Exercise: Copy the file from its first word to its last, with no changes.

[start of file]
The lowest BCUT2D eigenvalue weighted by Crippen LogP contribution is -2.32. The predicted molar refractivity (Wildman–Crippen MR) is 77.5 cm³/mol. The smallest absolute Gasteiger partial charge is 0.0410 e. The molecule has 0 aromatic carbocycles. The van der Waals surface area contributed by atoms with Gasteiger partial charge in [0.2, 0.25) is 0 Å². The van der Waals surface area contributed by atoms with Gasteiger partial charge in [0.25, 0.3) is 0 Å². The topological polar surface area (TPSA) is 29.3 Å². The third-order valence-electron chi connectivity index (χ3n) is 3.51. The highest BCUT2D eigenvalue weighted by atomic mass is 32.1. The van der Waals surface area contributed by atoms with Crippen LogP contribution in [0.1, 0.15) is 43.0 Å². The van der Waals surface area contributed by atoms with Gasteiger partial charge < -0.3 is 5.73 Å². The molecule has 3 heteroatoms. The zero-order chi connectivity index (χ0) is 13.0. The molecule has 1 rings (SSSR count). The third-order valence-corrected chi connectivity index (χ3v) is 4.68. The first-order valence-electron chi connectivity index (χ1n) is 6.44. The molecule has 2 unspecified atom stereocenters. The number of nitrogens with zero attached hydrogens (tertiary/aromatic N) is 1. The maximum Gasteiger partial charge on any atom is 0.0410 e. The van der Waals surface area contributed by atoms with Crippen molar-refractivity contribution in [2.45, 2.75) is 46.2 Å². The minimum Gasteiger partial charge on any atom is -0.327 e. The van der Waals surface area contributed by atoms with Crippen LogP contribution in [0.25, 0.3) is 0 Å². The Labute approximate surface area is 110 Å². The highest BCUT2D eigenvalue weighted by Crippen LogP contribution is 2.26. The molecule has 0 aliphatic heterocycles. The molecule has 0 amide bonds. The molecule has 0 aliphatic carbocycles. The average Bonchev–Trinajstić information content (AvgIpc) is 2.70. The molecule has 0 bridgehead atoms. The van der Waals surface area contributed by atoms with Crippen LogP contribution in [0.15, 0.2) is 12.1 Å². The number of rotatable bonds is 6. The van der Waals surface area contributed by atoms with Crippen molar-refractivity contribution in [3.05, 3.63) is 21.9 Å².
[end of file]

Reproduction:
The lowest BCUT2D eigenvalue weighted by Crippen LogP contribution is -2.32. The predicted molar refractivity (Wildman–Crippen MR) is 77.5 cm³/mol. The smallest absolute Gasteiger partial charge is 0.0410 e. The molecule has 0 aromatic carbocycles. The van der Waals surface area contributed by atoms with Gasteiger partial charge in [0.2, 0.25) is 0 Å². The van der Waals surface area contributed by atoms with Gasteiger partial charge in [0.25, 0.3) is 0 Å². The topological polar surface area (TPSA) is 29.3 Å². The third-order valence-electron chi connectivity index (χ3n) is 3.51. The highest BCUT2D eigenvalue weighted by atomic mass is 32.1. The van der Waals surface area contributed by atoms with Crippen LogP contribution in [0.1, 0.15) is 43.0 Å². The van der Waals surface area contributed by atoms with Gasteiger partial charge < -0.3 is 5.73 Å². The molecule has 3 heteroatoms. The zero-order chi connectivity index (χ0) is 13.0. The molecule has 1 rings (SSSR count). The third-order valence-corrected chi connectivity index (χ3v) is 4.68. The first-order valence-electron chi connectivity index (χ1n) is 6.44. The molecule has 2 unspecified atom stereocenters. The number of nitrogens with zero attached hydrogens (tertiary/aromatic N) is 1. The maximum Gasteiger partial charge on any atom is 0.0410 e. The van der Waals surface area contributed by atoms with Crippen molar-refractivity contribution in [2.45, 2.75) is 46.2 Å². The minimum Gasteiger partial charge on any atom is -0.327 e. The van der Waals surface area contributed by atoms with Crippen LogP contribution in [0.25, 0.3) is 0 Å². The Labute approximate surface area is 110 Å². The highest BCUT2D eigenvalue weighted by Crippen LogP contribution is 2.26. The molecule has 0 aliphatic heterocycles. The molecule has 0 amide bonds. The molecule has 0 aliphatic carbocycles. The average Bonchev–Trinajstić information content (AvgIpc) is 2.70. The molecule has 0 bridgehead atoms. The van der Waals surface area contributed by atoms with Crippen LogP contribution in [0.15, 0.2) is 12.1 Å². The number of rotatable bonds is 6. The van der Waals surface area contributed by atoms with Crippen molar-refractivity contribution in [3.05, 3.63) is 21.9 Å².